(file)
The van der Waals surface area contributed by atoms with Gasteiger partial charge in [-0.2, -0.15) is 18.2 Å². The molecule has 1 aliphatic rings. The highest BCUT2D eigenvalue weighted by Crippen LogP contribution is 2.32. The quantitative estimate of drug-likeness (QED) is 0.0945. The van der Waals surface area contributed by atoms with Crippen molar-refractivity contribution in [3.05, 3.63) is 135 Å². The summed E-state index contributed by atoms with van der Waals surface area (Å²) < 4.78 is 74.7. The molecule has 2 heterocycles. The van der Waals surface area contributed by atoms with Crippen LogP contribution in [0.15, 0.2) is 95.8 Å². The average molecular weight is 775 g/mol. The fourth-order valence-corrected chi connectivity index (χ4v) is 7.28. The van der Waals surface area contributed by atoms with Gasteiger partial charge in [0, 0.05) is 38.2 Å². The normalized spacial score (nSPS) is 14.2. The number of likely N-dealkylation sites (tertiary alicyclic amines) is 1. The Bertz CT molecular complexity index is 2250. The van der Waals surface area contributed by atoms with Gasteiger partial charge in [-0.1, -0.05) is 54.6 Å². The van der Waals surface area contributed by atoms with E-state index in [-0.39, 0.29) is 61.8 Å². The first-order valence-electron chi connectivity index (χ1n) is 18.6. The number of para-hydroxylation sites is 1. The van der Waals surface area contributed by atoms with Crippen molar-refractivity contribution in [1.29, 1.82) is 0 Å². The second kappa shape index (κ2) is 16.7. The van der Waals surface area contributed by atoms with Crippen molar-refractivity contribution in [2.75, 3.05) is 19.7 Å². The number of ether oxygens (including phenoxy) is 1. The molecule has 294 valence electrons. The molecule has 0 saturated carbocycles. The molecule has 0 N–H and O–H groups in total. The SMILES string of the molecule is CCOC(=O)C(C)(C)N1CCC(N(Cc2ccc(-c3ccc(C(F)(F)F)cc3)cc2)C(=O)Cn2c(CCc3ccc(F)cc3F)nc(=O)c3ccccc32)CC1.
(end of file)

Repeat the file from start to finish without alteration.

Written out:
The van der Waals surface area contributed by atoms with Gasteiger partial charge in [-0.2, -0.15) is 18.2 Å². The molecule has 1 aliphatic rings. The highest BCUT2D eigenvalue weighted by Crippen LogP contribution is 2.32. The quantitative estimate of drug-likeness (QED) is 0.0945. The van der Waals surface area contributed by atoms with Crippen molar-refractivity contribution in [3.05, 3.63) is 135 Å². The summed E-state index contributed by atoms with van der Waals surface area (Å²) < 4.78 is 74.7. The molecule has 2 heterocycles. The van der Waals surface area contributed by atoms with Crippen LogP contribution in [0.15, 0.2) is 95.8 Å². The average molecular weight is 775 g/mol. The fourth-order valence-corrected chi connectivity index (χ4v) is 7.28. The van der Waals surface area contributed by atoms with Gasteiger partial charge in [0, 0.05) is 38.2 Å². The normalized spacial score (nSPS) is 14.2. The number of likely N-dealkylation sites (tertiary alicyclic amines) is 1. The Bertz CT molecular complexity index is 2250. The van der Waals surface area contributed by atoms with Gasteiger partial charge in [-0.1, -0.05) is 54.6 Å². The van der Waals surface area contributed by atoms with E-state index in [-0.39, 0.29) is 61.8 Å². The first-order valence-electron chi connectivity index (χ1n) is 18.6. The number of para-hydroxylation sites is 1. The van der Waals surface area contributed by atoms with Crippen molar-refractivity contribution in [1.29, 1.82) is 0 Å². The second kappa shape index (κ2) is 16.7. The van der Waals surface area contributed by atoms with Crippen molar-refractivity contribution in [2.75, 3.05) is 19.7 Å². The number of ether oxygens (including phenoxy) is 1. The molecule has 294 valence electrons. The molecule has 0 saturated carbocycles. The molecule has 0 N–H and O–H groups in total. The SMILES string of the molecule is CCOC(=O)C(C)(C)N1CCC(N(Cc2ccc(-c3ccc(C(F)(F)F)cc3)cc2)C(=O)Cn2c(CCc3ccc(F)cc3F)nc(=O)c3ccccc32)CC1.